How to Become an IT AuditorHow to Become an IT AuditorHow to Become an IT Auditor
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In the digital age, nearly every major company employs some form of information technology, or IT, to help the organization maintain its technological needs and competitive edge. Advanced IT can help make digital processes more efficient, less costly, and online information more secure. However, weak or poorly implemented IT can cause unnecessary roadblocks, open organizations to digital security risks, and allow for internal information to become compromised.
Because information technology is so fundamental to modern business, companies and organizations employ IT auditors ― professionals who identify pain points, opportunities for improvement, and new ways to address existing IT systems while making sure they are compliant with larger codes and guidelines. The IT auditor job description often emphasizes a strong background in information technology as well as thorough problem-solving skills.
What Does an IT Auditor Do?
IT auditors are tasked with ensuring an organization’s IT systems and infrastructure run as smoothly and efficiently as possible. They also make sure all systems and technologies are compliant with necessary security protocols, according to the tech news outlet CIO. As to what an IT auditor does, their day-to-day duties can vary depending on what industry they work in. Infosec, the information security resource, notes how IT auditing professionals who work in finance can evaluate the effectiveness of existing IT systems and how they stack up against larger policies and regulations.
But a key component of the position is performing IT audits. Deloitte describes IT auditing as anything that incorporates the review and evaluation of “automated information pros, their relation to automated processes, and the interfaces among them.”
IT Auditor Job Description
The specific responsibilities of an IT auditor can vary depending on the position and organization. However, common tasks associated with these roles include:
Conducting automated data processing (ADP) audits and computer audits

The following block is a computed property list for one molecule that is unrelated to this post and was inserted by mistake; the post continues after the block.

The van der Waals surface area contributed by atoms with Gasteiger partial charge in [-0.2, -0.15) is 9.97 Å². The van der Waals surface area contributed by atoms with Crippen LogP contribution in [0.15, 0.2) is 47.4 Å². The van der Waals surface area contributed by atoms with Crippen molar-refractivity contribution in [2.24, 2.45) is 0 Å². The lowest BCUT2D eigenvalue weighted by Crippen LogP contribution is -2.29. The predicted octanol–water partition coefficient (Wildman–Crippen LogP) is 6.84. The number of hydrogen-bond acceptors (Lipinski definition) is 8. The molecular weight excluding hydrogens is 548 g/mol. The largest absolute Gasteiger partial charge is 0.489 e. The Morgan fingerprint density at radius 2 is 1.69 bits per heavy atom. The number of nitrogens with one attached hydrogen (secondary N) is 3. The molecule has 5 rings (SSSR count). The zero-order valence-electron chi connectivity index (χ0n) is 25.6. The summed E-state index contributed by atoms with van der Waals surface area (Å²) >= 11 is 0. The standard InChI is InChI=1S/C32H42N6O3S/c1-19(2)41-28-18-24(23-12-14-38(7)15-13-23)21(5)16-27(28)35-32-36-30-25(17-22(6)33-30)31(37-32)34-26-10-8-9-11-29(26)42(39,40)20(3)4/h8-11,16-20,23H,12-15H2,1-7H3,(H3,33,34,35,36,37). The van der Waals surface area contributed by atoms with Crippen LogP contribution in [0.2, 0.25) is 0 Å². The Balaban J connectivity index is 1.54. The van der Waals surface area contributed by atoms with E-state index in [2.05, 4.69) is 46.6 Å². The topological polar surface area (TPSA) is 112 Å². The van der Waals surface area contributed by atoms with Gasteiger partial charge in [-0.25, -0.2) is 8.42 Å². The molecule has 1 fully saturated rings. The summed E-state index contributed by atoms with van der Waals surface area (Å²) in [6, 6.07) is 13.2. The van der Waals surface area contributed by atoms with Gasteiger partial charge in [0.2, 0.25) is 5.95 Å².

Creating internal audit reports
Monitoring internal performance controls
Developing and implementing robust IT infrastructure
Collaborating with other teams and departments regarding IT and its role in business and ethics compliance
Translating difficult-to-understand IT concepts and issues for other team members
Evaluating the security and compliance of records and pivotal information
The website TechRepublic notes that IT auditors must also possess a comprehensive understanding of information technology, such as networks, systems, and databases. “These auditors don’t actually implement any fixes; they just offer an independent review of the situation,” according to TechRepublic. Additionally, IT auditors may also take recommendations from members of management and see to it that new changes are in tune with larger organizational strategies and goals.
Steps to Become an IT Auditor
The specific requirements for becoming an IT auditor can vary. However, there are common steps to earning one of these competitive and rewarding positions.
Earn a Bachelor’s Degree
A bachelor’s degree in a related field, such as Maryville University’s online bachelor’s in cybersecurity, can be helpful in obtaining a position on the IT auditor career path. However, Infosec notes that because auditing is a core component of the position, many professionals enter this role from other industries in which audits are common, such as finance or law. For those considering a bachelor’s in cybersecurity, Maryville’s program offers a core business curriculum, which may give graduates a competitive edge in the job market.
Gain On-the-Job Experience